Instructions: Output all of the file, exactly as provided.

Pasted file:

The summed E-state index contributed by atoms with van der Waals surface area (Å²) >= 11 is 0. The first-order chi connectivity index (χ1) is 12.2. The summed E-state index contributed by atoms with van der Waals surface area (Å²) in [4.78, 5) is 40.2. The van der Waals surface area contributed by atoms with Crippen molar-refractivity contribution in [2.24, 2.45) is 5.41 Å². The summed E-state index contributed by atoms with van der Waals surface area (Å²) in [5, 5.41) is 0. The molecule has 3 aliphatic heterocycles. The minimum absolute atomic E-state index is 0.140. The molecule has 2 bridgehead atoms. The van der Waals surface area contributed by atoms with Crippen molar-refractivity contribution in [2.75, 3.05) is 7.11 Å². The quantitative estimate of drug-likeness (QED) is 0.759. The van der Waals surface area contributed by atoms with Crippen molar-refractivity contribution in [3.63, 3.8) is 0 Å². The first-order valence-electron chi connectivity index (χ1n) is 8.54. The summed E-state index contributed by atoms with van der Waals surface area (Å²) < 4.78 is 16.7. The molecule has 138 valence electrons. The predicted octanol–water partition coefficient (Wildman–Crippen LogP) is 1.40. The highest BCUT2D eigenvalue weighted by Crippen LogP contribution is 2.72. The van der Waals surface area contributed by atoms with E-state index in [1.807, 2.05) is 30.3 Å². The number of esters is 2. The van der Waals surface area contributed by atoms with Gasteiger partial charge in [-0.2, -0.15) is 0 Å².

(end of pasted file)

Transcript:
The summed E-state index contributed by atoms with van der Waals surface area (Å²) >= 11 is 0. The first-order chi connectivity index (χ1) is 12.2. The summed E-state index contributed by atoms with van der Waals surface area (Å²) in [4.78, 5) is 40.2. The van der Waals surface area contributed by atoms with Crippen molar-refractivity contribution in [2.24, 2.45) is 5.41 Å². The summed E-state index contributed by atoms with van der Waals surface area (Å²) in [5, 5.41) is 0. The molecule has 3 aliphatic heterocycles. The minimum absolute atomic E-state index is 0.140. The molecule has 2 bridgehead atoms. The van der Waals surface area contributed by atoms with Crippen molar-refractivity contribution in [2.75, 3.05) is 7.11 Å². The quantitative estimate of drug-likeness (QED) is 0.759. The van der Waals surface area contributed by atoms with Crippen molar-refractivity contribution in [3.63, 3.8) is 0 Å². The first-order valence-electron chi connectivity index (χ1n) is 8.54. The summed E-state index contributed by atoms with van der Waals surface area (Å²) < 4.78 is 16.7. The molecule has 138 valence electrons. The predicted octanol–water partition coefficient (Wildman–Crippen LogP) is 1.40. The highest BCUT2D eigenvalue weighted by Crippen LogP contribution is 2.72. The van der Waals surface area contributed by atoms with E-state index in [1.807, 2.05) is 30.3 Å². The number of esters is 2. The van der Waals surface area contributed by atoms with Gasteiger partial charge in [-0.2, -0.15) is 0 Å².